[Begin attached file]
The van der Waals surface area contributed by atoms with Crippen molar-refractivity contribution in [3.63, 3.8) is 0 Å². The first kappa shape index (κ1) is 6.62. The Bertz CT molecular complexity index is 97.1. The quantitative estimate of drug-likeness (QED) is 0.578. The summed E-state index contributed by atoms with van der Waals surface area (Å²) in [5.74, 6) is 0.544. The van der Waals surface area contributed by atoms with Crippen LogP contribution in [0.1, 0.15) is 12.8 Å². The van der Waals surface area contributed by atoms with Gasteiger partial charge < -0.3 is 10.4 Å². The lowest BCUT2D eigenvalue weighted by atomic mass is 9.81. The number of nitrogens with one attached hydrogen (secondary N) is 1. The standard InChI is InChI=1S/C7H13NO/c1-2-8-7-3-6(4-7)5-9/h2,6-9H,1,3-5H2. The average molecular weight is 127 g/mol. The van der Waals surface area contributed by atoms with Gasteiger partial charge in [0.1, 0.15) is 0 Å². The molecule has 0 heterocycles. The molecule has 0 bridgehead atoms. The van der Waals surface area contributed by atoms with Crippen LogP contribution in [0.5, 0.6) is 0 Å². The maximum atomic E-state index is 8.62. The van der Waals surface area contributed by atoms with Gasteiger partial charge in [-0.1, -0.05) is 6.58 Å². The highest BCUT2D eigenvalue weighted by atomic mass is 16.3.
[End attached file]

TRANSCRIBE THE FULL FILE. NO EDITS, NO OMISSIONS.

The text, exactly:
The van der Waals surface area contributed by atoms with Crippen molar-refractivity contribution in [3.63, 3.8) is 0 Å². The first kappa shape index (κ1) is 6.62. The Bertz CT molecular complexity index is 97.1. The quantitative estimate of drug-likeness (QED) is 0.578. The summed E-state index contributed by atoms with van der Waals surface area (Å²) in [5.74, 6) is 0.544. The van der Waals surface area contributed by atoms with Crippen LogP contribution in [0.1, 0.15) is 12.8 Å². The van der Waals surface area contributed by atoms with Gasteiger partial charge < -0.3 is 10.4 Å². The lowest BCUT2D eigenvalue weighted by atomic mass is 9.81. The number of nitrogens with one attached hydrogen (secondary N) is 1. The standard InChI is InChI=1S/C7H13NO/c1-2-8-7-3-6(4-7)5-9/h2,6-9H,1,3-5H2. The average molecular weight is 127 g/mol. The van der Waals surface area contributed by atoms with Gasteiger partial charge in [0.1, 0.15) is 0 Å². The molecule has 0 heterocycles. The molecule has 0 bridgehead atoms. The van der Waals surface area contributed by atoms with Crippen LogP contribution in [0.5, 0.6) is 0 Å². The maximum atomic E-state index is 8.62. The van der Waals surface area contributed by atoms with Gasteiger partial charge in [-0.1, -0.05) is 6.58 Å². The highest BCUT2D eigenvalue weighted by atomic mass is 16.3.